Ludum Dare 25
Ludum Dare 24
Ludum Dare 23
Ludum Dare 22
Ludum Dare 21
The "You know your game systems!" award
Awarded by Jacic
on September 7, 2012
It’s time for a postmortem of The Hunt. It wasn’t the usual, great LD experience for me, as I had to enter the Jam just to finish my entry, but I’m happy I did manage to finish something… Well, let’s start…
- I did finish a game. I think last time I was so happy that I managed to do this was during my first LD.
- I like the graphical effect I managed to achieve with backgrounds. This is definitely something to explore further in different projects.
- I left polishing the code for later/never: no component object models, no fancy object-oriented techniques, just plain simple entities. And I DIDN’T CARE.
- I used the additional time to test my levels, and now I think that the difficulty curve is quite fine. The game can be beaten, but does get a little harder with each level. Even my mom can play it!
- I hated the theme. I couldn’t think of anything that I would really like, which resulted in me starting to work around 13 hours after the compo started.
- The original idea to use Twine over AS3 was better, especially considering my time constraints (RL stuff).
- I was late for the compo and had to enter jam instead, and didn’t really gain that much out of it (I managed to add only 4 more levels)…
- I didn’t have time for anything. I didn’t implement anything interesting, and my weekend consisted of switching between LD and other things. I didn’t even add Kongregate API.
- Waited with creating assets too long: in the end I had to look for some pictures on the web and use combination of rotoscopy, palette reduction, recoloring and similar techniques just to have something. It turned out fine, but I wish I had a better plan.
- I think it’s probably the most non-innovative game I’ve ever created, but I also think that it was a worthwhile experience. Maybe it’s even not that horribly bad in terms of gameplay (it’s simple & casual), but kinda mindless, not very innovative and lacking theme-wise.
- I feel it’s kinda time to change the technology I work with (AS3), just to see something new. Haxe, HTML5, maybe even try something 3D… I must think about it some more, but it’s the right thing to try for me.
Either way, I’m looking forward to the next LD.
While I write a postmortem for my abominable entry, you can watch my timelapse. Usually I keep chronolapse running for the whole Compo – this time I had to keep switching it on and off because of other things I had to do on my computer. It’s around 20 hours of coding. I also added some comments.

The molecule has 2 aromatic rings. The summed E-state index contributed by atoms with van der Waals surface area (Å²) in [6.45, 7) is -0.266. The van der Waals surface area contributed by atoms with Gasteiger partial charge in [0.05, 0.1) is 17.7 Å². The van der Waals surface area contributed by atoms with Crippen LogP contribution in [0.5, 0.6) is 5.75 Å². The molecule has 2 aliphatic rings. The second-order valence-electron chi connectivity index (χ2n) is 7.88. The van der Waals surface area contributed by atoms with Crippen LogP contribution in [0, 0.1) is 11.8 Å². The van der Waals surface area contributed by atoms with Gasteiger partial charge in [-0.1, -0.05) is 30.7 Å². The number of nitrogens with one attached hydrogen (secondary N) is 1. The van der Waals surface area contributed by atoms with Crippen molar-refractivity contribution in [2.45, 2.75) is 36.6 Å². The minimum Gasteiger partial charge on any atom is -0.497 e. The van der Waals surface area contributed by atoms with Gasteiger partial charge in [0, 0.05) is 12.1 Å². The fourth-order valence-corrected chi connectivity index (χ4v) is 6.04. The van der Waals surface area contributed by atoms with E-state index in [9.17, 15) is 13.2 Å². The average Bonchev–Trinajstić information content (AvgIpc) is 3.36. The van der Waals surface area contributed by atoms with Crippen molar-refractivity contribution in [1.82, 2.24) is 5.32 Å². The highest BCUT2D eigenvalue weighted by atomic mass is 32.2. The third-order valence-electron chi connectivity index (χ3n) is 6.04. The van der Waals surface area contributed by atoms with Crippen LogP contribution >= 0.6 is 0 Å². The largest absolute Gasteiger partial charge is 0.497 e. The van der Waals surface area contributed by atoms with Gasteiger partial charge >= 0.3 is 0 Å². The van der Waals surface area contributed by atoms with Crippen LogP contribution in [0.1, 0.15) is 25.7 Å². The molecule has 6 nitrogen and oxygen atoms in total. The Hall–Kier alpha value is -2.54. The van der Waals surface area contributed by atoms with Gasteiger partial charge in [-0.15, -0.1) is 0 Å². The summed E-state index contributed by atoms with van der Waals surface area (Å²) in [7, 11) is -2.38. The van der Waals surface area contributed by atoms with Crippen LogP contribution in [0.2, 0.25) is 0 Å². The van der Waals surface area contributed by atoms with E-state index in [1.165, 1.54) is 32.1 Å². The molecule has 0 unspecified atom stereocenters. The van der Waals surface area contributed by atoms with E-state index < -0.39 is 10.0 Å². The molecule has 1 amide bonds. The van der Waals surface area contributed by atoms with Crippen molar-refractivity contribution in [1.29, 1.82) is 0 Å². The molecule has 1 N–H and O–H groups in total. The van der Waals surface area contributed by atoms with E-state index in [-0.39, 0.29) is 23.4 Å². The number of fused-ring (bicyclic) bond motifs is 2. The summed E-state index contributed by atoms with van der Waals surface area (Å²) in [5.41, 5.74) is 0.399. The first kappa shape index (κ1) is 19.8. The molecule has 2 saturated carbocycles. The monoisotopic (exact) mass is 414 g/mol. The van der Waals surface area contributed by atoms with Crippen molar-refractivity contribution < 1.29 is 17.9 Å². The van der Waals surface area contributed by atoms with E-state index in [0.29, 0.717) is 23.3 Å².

And if you want to see and rate my Jam entry, here’s the link.
Had a lot of real-life related things to do. The horrible theme also didn’t help (it seems I’m more creative when theme is more specific), and me sticking to AS3 instead of writing some nice story with Twine was a bad idea. The whole process took more than expected.
The game is actually completely working, but there’s only one level, and the general idea was to create at least 10 levels (gameplay is a little stupid so some variety in levels is crucial). I’m not sure I’m going to add much else.
It’s also the most stupid, most annoying, most bloody game I’ve ever made. It’s a simple saloon-shooting game, where the point is to kill nice people instead of bad guys. Yeah, I know – not very promising.
Will work on this some more tomorrow!
Sadly, I got things to do this weekend, so it will be less than 48 hours for me, and most of the time I have to cut out is right in the middle of Saturday. So this time I will be really glad if I finish anything at all, really.
I wanted to try Monkey or Haxe this time, but now I consider using Twine (twee, to be exact) to focus on the content. I’ve had very little experience with it, so it will still be something new for me, and this may be difficult anyway, because I’m a programmer mainly and delving into nice English metaphors isn’t what I do best (besides, it’s not my first language).
Wish me luck!
Okay, before I start with my post-mortem, some advertisements.
If you’re interested in playing the original Meow for MUTATION! and rating the game, visit the entry page. There’s also the updated, post-compo version there, but I recommend trying it after rating the original. If you’re interested in timelapse, check it out here. Thanks!